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Sunday, February 26, 2017

Scientist speaks to ASU students and staff about how math can save species | The State Press

"“I have translated human’s hopes, dreams and fears into algebra,” Conservancy Scientist talks about using math to preserve more endangered species." summarizes Nathan J Fish, The State Press.
Hugh Possingham, chief scientist of The Nature Conservancy, speaks to an audience about how math can help save species in the Arizona Science Center in Phoenix, Arizon. 
 Photo: Nathan J Fish | The State Press
Saving one endangered species over another may come down to math. 

Hugh Possingham, chief scientist of The Nature Conservancy, spoke to ASU students and staff on

Monday at the Arizona Science Center in Phoenix about his experiences with mathematics and how efficiently allocated funds can be used to benefit nature conservancy.

“I have translated human’s hopes, dreams and fears into algebra,” said Possingham. “If you want to go do something, go save a plant … or you can make up a formula and save 250 species.”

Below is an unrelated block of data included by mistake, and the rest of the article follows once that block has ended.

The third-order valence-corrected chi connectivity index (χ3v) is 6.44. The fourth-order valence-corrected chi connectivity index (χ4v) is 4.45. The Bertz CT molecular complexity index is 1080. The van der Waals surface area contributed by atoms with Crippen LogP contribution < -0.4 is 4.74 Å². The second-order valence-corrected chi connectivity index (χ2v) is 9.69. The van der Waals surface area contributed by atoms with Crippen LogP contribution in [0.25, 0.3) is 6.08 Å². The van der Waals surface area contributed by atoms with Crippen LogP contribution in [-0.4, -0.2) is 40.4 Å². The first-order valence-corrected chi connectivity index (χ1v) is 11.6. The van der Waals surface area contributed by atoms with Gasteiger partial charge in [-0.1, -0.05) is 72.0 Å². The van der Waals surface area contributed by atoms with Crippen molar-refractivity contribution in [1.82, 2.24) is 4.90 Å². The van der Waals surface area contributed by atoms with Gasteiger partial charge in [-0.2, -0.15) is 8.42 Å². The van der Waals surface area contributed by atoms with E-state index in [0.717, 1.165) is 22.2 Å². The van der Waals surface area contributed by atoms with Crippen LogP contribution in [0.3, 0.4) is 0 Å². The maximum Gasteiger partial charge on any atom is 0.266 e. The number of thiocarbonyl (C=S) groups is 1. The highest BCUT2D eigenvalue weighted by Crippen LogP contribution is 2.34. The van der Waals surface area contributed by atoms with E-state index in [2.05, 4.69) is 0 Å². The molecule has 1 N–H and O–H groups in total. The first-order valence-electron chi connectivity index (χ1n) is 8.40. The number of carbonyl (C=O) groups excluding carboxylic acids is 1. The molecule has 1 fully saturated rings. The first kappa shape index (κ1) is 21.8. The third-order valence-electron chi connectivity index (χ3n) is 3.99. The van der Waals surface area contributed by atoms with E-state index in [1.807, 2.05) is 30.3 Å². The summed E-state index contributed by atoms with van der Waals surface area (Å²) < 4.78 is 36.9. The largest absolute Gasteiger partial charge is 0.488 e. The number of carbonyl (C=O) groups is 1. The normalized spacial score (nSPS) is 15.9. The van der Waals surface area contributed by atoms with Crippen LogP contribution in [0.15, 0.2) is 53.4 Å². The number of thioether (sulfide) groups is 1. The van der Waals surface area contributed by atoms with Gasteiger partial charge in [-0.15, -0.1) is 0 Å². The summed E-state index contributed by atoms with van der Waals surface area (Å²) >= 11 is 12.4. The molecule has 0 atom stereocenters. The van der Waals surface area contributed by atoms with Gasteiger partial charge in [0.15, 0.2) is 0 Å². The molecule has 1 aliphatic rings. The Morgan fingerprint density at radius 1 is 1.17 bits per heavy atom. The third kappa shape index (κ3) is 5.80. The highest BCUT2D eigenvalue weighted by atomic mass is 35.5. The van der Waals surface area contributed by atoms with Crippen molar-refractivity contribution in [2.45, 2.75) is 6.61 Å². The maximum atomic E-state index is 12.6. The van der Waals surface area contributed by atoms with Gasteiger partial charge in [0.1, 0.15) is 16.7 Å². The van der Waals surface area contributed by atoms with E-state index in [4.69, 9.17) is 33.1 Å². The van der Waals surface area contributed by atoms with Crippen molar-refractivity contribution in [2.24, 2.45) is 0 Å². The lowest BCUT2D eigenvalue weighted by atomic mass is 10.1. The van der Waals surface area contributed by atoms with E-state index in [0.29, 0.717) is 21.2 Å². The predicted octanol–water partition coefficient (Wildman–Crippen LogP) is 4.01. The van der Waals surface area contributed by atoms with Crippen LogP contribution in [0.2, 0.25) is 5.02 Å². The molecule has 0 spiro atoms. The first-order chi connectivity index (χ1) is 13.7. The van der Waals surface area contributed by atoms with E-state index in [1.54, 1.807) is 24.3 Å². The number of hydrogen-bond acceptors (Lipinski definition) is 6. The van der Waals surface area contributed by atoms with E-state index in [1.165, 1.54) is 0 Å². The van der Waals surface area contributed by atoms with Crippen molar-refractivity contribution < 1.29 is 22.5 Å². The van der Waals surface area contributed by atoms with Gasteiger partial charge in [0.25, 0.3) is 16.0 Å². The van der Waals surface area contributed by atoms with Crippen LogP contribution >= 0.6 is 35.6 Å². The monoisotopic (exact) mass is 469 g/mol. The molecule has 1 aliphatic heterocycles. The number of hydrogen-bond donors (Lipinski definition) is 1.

Possingham said there is a finite amount of time, money and recourses that play a factor in choosing which endangered species receives needed funds.

“Everyone has allocation problems … you can never avoid prioritizing things,” he said.

Possingham said one of his systematic designs for conservation planning is to “build a compact and connected system of protected areas that equitably represent all habitats and species while annoying as few other people as possible.”

Possingham said prioritizing which species to focus on saving isn't necessarily a negative thing.

“When I talk about this people say, ‘oh, you’re letting species go, this is triage, you’re giving up on species.’ In a sense it’s not triage, all we can do as environmental scientists and mathematicians is give (governments) a list,” he said. “We don’t triage, we prioritize.”

Possingham said his philosophy is to use math to help conservation efforts of endangered species.

“In conservation, it’s relatively recent that we’ve started to use math. In some cases, people are still a little suspicious of math,” he said, “But let’s face it, who runs the planet? It’s mathematicians.”

“The most important aspect (of my work) is delivering better outcomes for less dollars. It’s all about efficiency and cost effectiveness,” he said.

As chief scientist of The Nature Conservancy, the world’s largest nongovernmental environmental organization, Possingham said he has worked all over the world using applied mathematics to economics to solve conservation problems.

Hugh Possingham - Decision science for marine conservation: planning and monitoring


Source: The State Press